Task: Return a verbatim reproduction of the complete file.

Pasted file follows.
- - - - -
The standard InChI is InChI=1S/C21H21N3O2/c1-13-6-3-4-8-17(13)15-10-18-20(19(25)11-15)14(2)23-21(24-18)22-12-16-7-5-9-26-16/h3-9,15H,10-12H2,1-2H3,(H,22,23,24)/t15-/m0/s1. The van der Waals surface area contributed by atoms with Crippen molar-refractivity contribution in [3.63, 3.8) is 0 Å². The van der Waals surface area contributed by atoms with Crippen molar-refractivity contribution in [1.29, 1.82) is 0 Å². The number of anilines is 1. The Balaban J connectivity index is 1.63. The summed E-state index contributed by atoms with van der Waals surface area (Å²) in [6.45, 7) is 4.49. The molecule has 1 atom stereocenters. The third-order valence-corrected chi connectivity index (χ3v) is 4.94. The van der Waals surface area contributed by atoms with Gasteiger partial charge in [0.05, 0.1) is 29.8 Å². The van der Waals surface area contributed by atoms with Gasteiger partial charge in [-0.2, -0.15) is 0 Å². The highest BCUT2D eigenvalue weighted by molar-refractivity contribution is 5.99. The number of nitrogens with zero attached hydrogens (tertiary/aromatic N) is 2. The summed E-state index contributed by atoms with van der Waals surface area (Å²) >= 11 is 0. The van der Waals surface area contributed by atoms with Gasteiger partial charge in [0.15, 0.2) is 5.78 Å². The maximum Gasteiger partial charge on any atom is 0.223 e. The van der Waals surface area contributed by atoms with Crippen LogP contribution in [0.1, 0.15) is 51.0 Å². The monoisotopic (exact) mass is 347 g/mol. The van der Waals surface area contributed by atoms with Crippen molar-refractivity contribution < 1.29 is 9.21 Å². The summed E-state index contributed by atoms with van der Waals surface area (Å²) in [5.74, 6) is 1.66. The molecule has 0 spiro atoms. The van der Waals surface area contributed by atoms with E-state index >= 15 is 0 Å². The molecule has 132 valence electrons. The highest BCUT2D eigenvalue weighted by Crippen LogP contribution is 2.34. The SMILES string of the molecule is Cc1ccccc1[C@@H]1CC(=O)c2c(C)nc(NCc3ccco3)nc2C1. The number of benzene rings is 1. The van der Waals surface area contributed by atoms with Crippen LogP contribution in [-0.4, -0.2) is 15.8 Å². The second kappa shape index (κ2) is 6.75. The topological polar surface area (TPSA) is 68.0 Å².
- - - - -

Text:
The standard InChI is InChI=1S/C21H21N3O2/c1-13-6-3-4-8-17(13)15-10-18-20(19(25)11-15)14(2)23-21(24-18)22-12-16-7-5-9-26-16/h3-9,15H,10-12H2,1-2H3,(H,22,23,24)/t15-/m0/s1. The van der Waals surface area contributed by atoms with Crippen molar-refractivity contribution in [3.63, 3.8) is 0 Å². The van der Waals surface area contributed by atoms with Crippen molar-refractivity contribution in [1.29, 1.82) is 0 Å². The number of anilines is 1. The Balaban J connectivity index is 1.63. The summed E-state index contributed by atoms with van der Waals surface area (Å²) in [6.45, 7) is 4.49. The molecule has 1 atom stereocenters. The third-order valence-corrected chi connectivity index (χ3v) is 4.94. The van der Waals surface area contributed by atoms with Gasteiger partial charge in [0.05, 0.1) is 29.8 Å². The van der Waals surface area contributed by atoms with Gasteiger partial charge in [-0.2, -0.15) is 0 Å². The highest BCUT2D eigenvalue weighted by molar-refractivity contribution is 5.99. The number of nitrogens with zero attached hydrogens (tertiary/aromatic N) is 2. The summed E-state index contributed by atoms with van der Waals surface area (Å²) >= 11 is 0. The van der Waals surface area contributed by atoms with Gasteiger partial charge in [0.15, 0.2) is 5.78 Å². The maximum Gasteiger partial charge on any atom is 0.223 e. The van der Waals surface area contributed by atoms with Crippen LogP contribution in [0.1, 0.15) is 51.0 Å². The monoisotopic (exact) mass is 347 g/mol. The van der Waals surface area contributed by atoms with Crippen molar-refractivity contribution < 1.29 is 9.21 Å². The summed E-state index contributed by atoms with van der Waals surface area (Å²) in [5.74, 6) is 1.66. The molecule has 0 spiro atoms. The van der Waals surface area contributed by atoms with E-state index >= 15 is 0 Å². The molecule has 132 valence electrons. The highest BCUT2D eigenvalue weighted by Crippen LogP contribution is 2.34. The SMILES string of the molecule is Cc1ccccc1[C@@H]1CC(=O)c2c(C)nc(NCc3ccco3)nc2C1. The number of benzene rings is 1. The van der Waals surface area contributed by atoms with Crippen LogP contribution in [-0.4, -0.2) is 15.8 Å². The second kappa shape index (κ2) is 6.75. The topological polar surface area (TPSA) is 68.0 Å².